Because the product has not yet been released, it’s unclear if the outer packaging or shade names will also be similar to those in the James Charles Palette.  Either way, the attention from this entire ordeal will likely help Wet n Wild sell the palette when it launches later this year. 

See what others are saying: (Teen Vogue) (CNN) (PopBuzz)

Industry

Hackers Hit Twitch Again, This Time Replacing Backgrounds With Image of Jeff Bezos

Published

on

The hack appears to be a form of trolling, though it’s possible that the infiltrators were able to uncover a security flaw while reviewing Twitch’s newly-leaked source code.


Bezos Prank

Hackers targeted Twitch for a second time this week, but rather than leaking sensitive information, the infiltrators chose to deface the platform on Friday by swapping multiple background images with a photo of former Amazon CEO Jeff Bezos. 

According to those who saw the replaced images firsthand, the hack appears to have mostly — and possibly only — affected game directory headers. Though the incident appears to be nothing more than a surface-level prank, as Amazon owns Twitch, it could potentially signal greater security flaws. 

For example, it’s possible the hackers could have used leaked internal security data from earlier this week to discover a network vulnerability and sneak into the platform. 

The latest jab at the platforms came after Twitch assured its users it has seen “no indication” that their login credentials were stolen during the first hack. Still, concerns have remained regarding the potential for others to now spot cracks in Twitch’s security systems.

It’s also possible the Bezos hack resulted from what’s known as “cache poisoning,” which, in this case, would refer to a more limited form of hacking that allowed the infiltrators to manipulate similar images all at once. If true, the hackers likely would not have been able to access Twitch’s back end. 

The photo changes only lasted several hours before being returned to their previous conditions. 

First Twitch Hack 

Despite suspicions and concerns, it’s unclear whether the Bezos hack is related to the major leak of Twitch’s internal data that was posted to 4chan on Wednesday.

That leak exposed Twitch’s full source code — including its security tools — as well as data on how much Twitch has individually paid every single streamer on the platform since August 2019. 

It also revealed Amazon’s at least partially developed plans for a cloud-based gaming library, codenamed Vapor, which would directly compete with the massively popular library known as Steam.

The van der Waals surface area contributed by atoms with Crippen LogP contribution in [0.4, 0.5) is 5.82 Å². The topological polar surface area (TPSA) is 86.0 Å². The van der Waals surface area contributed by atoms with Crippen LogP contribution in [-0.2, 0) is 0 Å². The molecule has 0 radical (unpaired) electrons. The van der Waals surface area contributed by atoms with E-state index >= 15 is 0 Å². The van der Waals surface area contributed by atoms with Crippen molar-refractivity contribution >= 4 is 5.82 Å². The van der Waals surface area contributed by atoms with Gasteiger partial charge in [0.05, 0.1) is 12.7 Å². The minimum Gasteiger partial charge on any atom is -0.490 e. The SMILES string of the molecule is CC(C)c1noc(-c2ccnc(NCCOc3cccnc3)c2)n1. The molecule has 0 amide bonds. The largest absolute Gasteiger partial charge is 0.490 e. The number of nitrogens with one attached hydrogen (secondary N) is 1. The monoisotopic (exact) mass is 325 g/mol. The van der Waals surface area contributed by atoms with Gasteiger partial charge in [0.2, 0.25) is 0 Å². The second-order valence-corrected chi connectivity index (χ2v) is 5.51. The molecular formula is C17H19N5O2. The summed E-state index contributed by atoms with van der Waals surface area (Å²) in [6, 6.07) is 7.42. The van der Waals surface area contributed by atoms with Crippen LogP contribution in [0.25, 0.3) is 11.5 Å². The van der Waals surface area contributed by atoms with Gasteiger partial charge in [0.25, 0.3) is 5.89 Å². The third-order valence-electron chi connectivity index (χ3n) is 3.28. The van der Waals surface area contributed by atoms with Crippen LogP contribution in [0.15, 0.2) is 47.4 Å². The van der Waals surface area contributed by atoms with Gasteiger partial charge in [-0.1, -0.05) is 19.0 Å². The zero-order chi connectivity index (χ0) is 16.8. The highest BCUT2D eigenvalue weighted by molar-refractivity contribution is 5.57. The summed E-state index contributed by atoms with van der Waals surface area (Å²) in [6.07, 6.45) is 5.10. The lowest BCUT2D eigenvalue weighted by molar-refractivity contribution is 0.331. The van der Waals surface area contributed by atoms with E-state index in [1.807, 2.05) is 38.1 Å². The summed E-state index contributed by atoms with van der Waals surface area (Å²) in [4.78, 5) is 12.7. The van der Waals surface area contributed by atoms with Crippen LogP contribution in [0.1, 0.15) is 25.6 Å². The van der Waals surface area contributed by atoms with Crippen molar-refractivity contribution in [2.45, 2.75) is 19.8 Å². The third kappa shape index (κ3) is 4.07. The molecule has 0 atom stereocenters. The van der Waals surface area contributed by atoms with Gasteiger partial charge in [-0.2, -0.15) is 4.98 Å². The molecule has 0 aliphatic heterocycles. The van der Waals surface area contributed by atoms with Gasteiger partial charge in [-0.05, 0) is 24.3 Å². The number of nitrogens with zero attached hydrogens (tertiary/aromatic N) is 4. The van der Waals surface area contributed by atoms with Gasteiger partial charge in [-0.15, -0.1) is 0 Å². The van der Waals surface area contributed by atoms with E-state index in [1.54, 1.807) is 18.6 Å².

Even though Twitch has said its login credentials appear to be secure, it announced Thursday that it has reset all stream keys “out of an abundance of caution.” Users are still being urged to change their passwords and update or implement two-factor authentication if they haven’t already. 

See what others are saying: (The Verge) (Forbes) (CNET)

Continue Reading

Industry

Twitch Blames Server Configuration Error for Hack, Says There’s No Indication That Login Info Leaked

Published

on

The platform also said full credit card numbers were not reaped by hackers, as that data is stored externally. 


Login and Credit Card Info Secure

Twitch released a security update late Wednesday claiming it had seen “no indication” that users’ login credentials were stolen by hackers who leaked the entire platform’s source code earlier in the day.

“Full credit card numbers are not stored by Twitch, so full credit card numbers were not exposed,” the company added in its announcement.

The leaked data, uploaded to 4chan, includes code related to the platform’s security tools, as well as exact totals of how much it has individually paid every single streamer on the platform since August 2019. 

Early Thursday, Twitch also announced that it has now reset all stream keys “out of an abundance of caution.” Streamers looking for their new keys can visit a dashboard set up by the platform, though users may need to manually update their software with the new key before being able to stream again depending on what kind of software they use.

As far as what led to the hackers being able to steal the data, Twitch blamed an error in a “server configuration change that was subsequently accessed by a malicious third party,” confirming that the leak was not the work of a current employee who used internal tools. 

Will Users Go to Other Streaming Platforms?

While no major creators have said they are leaving Twitch for a different streaming platform because of the hack, many small users have either announced their intention to leave Twitch or have said they are considering such a move.